The following article comes from the inaugural issue of the Presbyterian Guardian magazine published in 1935. It recounts E.J. Young’s ordination in the San Francisco Presbytery of the PCUSA. Young would go on to join the OPC (founded in 1936) and serve as a professor of Westminster Theological Seminary. You can learn more about Young in For Me to Live is Christ: The Life of Edward J. Young.
San Francisco Presbytery Ordains Mr. Joseph Young
On September 3rd, the Presbytery of San Francisco, after long and serious debate, voted more than three to one to license, and 21 to 16 to ordain Mr. Joseph Young, brilliant young graduate of Westminster Seminary, Philadelphia, who refused to pledge blind “loyalty” to the Boards of the Church.
The fight upon Mr. Young was led by the Rev. Jesse H. Baird, D.D., Auburn Affirmationist Pastor of Oakland’s First Presbyterian Church. Said an observer: “It was the most thrilling thing I have ever seen in our Church. I say with utter solemnity that the young man reminded me of our Lord Jesus. His perfect poise, quietness, gentleness, and readiness of answer under circumstances which were most trying caused a fear and hush to descend upon the Presbytery. The Modernists were out to crush him, and it looked for a time that he was going to be crushed. But let it be said to the credit of the Presbytery of San Francisco that common sense and honesty prevailed. The fact that the vote stood three to one shows that we need not give up all hope for our beloved Presbyterian Church. Dr. Baird was visibly affected by the young man’s readiness of answer and his loveable nature and Christ-like spirit made him more than a match for Dr. Baird.”
Samples of questions and answers given (not all questions were asked by Dr. Baird):
Q. — “Do you promise to study the unity and peace of the Church?”
A. — “I will study the peace, unity and purity of the Church.”
Q. — “Will you promise to be subject to your brethren?”
A. — “I will be subject to my brethren ‘in the Lord.‘”
Q. — “If you become a minister and have charge of a Church will you inform the people that you think the Church is disloyal?”
A. — “We are not Romanists, we do not keep the people in ignorance.”
Q. — “Do you think the Professors of the Seminary [San Anselmo] are not sincere and honest men?”
A. — “I think they are sincere, but I think some of them are sincerely wrong.”
Q. — “Here is an excerpt from the 1758 Basis of Union in which it says that any who find themselves in disagreement shall quietly resign from the Church. Are you willing to do that if you find yourself at odds with your brethren?”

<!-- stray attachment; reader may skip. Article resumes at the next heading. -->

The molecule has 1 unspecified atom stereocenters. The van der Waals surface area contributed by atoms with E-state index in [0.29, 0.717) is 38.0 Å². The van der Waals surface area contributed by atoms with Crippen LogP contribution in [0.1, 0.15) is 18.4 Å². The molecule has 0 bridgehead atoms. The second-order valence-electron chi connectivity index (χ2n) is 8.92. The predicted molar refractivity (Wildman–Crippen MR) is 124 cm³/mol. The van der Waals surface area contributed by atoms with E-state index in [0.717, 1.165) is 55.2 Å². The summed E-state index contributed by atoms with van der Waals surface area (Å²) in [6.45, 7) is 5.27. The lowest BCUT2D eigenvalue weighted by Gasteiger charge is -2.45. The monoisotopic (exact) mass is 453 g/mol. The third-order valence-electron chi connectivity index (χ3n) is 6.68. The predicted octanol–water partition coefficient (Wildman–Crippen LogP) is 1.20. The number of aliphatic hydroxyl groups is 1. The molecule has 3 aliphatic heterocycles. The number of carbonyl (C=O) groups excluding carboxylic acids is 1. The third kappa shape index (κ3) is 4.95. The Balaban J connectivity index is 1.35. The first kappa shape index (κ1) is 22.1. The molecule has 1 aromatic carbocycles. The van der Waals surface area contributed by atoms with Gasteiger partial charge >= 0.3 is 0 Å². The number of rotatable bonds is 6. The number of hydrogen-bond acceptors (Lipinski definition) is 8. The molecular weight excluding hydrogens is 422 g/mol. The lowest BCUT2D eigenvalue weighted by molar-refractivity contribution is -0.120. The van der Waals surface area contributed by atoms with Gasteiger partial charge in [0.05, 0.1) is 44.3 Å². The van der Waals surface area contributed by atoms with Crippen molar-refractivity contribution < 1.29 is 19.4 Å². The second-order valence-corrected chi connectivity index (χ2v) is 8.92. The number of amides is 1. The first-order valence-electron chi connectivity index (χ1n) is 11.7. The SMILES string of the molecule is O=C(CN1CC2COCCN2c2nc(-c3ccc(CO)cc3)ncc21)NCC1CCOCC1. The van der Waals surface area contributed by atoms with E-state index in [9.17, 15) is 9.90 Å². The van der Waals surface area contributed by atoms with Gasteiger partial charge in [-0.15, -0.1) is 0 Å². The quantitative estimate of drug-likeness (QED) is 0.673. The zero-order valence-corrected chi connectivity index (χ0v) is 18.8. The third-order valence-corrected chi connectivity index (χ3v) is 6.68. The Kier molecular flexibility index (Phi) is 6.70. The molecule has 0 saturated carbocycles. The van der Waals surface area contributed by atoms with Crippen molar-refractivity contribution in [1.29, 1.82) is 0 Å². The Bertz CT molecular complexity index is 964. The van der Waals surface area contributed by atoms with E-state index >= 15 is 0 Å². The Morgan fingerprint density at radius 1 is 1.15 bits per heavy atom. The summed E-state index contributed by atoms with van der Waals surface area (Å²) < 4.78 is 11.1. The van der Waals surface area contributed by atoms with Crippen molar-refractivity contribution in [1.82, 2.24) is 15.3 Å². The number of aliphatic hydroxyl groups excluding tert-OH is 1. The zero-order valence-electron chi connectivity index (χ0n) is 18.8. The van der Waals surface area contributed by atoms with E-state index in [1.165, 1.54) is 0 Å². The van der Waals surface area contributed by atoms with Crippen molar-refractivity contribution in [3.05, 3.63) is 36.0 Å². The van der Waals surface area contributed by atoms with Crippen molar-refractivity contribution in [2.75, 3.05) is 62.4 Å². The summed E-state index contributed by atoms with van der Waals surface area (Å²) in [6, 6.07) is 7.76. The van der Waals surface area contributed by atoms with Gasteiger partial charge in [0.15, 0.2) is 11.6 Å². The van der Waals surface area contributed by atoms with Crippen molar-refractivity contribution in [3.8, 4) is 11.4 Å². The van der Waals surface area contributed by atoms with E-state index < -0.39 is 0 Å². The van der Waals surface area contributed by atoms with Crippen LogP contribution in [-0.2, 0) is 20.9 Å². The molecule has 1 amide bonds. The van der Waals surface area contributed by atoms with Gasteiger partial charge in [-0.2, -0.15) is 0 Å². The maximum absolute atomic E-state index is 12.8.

A. — “That contradicts the Constitution of the Presbyterian Church and I do not agree with it.” [The resolution of 1758 was adopted prior to the adoption of the Constitution (1788) and the formation of the General Assembly. It has not been the “law” of the church since 1788.]
An Elder — “Mr. Moderator, we are not trying Dr. Machen or Westminster Seminary. Why does Dr. Baird try to inject Machen into this? Let us be fair and examine the young man.”
Another Elder — “Let us not shoot Dr. Machen through this young man. Let us not take our spite out on Westminster Seminary by shooting the recruits.”
Finally asked to make any statement he desired, Mr. Young said, in substance: “I must say there are serious doubts in my mind [About the Board of Foreign Missions]; Dr. Machen’s Pamphlet and the Rev. Carl Mclntire’s Pamphlet have never been answered. We should answer by fair investigation. I have listened today to the abuse of Dr. Machen. I sat under Dr. Machen for three years and never saw any of the bitterness you accuse him of. I found him to be a courteous, Christian gentleman, without bitterness but with a sincere desire to be right with God.”
The vote to license was approximately three to one. Then some of those opposing seemed to change their attack and pled that they should “lay hands hastily on no man.” The plea was not considered appropriate, however, and the vote to ordain was then carried 21 to 16.
Said an observer: “Perhaps the most hopeful thing about the examination of Mr. Joseph Young is that San Francisco Presbytery, in the face of all the evil reports which had reached them concerning Dr. Machen, Westminster Seminary and her student body, were open minded, and after a most searching examination as to the doctrinal, mental and character qualifications of the young man, were absolutely convinced that a great injustice would have been done had they refused to ordain him.”
One of those who opposed Mr. Young then requested that the brethren would see that no news of the examination should be allowed to reach the Press.
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